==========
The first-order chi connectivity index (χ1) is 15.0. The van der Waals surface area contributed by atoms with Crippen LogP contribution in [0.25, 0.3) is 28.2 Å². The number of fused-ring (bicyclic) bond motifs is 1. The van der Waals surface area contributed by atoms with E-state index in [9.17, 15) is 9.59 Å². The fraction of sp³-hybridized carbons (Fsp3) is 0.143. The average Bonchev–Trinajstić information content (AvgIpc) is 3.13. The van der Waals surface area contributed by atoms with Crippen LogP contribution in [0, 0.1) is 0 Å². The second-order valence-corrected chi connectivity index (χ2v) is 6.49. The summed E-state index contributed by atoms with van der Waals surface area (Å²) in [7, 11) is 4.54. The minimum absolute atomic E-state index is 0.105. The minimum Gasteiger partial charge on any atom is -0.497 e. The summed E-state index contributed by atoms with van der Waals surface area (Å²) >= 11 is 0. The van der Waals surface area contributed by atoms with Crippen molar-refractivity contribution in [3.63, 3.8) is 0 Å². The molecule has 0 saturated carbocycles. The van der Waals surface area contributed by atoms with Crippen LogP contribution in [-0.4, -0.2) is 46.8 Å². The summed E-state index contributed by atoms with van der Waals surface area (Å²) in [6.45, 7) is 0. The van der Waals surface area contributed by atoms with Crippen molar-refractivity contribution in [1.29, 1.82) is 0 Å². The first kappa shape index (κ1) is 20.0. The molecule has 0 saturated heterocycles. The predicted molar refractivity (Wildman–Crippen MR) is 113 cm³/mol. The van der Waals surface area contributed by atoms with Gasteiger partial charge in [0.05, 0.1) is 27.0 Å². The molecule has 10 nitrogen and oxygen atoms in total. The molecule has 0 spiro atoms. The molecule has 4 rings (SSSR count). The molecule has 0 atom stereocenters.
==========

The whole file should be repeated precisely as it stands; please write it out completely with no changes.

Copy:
The first-order chi connectivity index (χ1) is 15.0. The van der Waals surface area contributed by atoms with Crippen LogP contribution in [0.25, 0.3) is 28.2 Å². The number of fused-ring (bicyclic) bond motifs is 1. The van der Waals surface area contributed by atoms with E-state index in [9.17, 15) is 9.59 Å². The fraction of sp³-hybridized carbons (Fsp3) is 0.143. The average Bonchev–Trinajstić information content (AvgIpc) is 3.13. The van der Waals surface area contributed by atoms with Crippen LogP contribution in [0, 0.1) is 0 Å². The second-order valence-corrected chi connectivity index (χ2v) is 6.49. The summed E-state index contributed by atoms with van der Waals surface area (Å²) in [7, 11) is 4.54. The minimum absolute atomic E-state index is 0.105. The minimum Gasteiger partial charge on any atom is -0.497 e. The summed E-state index contributed by atoms with van der Waals surface area (Å²) >= 11 is 0. The van der Waals surface area contributed by atoms with Crippen molar-refractivity contribution in [3.63, 3.8) is 0 Å². The molecule has 0 saturated carbocycles. The van der Waals surface area contributed by atoms with Crippen LogP contribution in [-0.4, -0.2) is 46.8 Å². The summed E-state index contributed by atoms with van der Waals surface area (Å²) in [6.45, 7) is 0. The van der Waals surface area contributed by atoms with Crippen molar-refractivity contribution in [1.29, 1.82) is 0 Å². The first kappa shape index (κ1) is 20.0. The molecule has 0 saturated heterocycles. The predicted molar refractivity (Wildman–Crippen MR) is 113 cm³/mol. The van der Waals surface area contributed by atoms with Gasteiger partial charge in [0.05, 0.1) is 27.0 Å². The molecule has 10 nitrogen and oxygen atoms in total. The molecule has 0 spiro atoms. The molecule has 4 rings (SSSR count). The molecule has 0 atom stereocenters.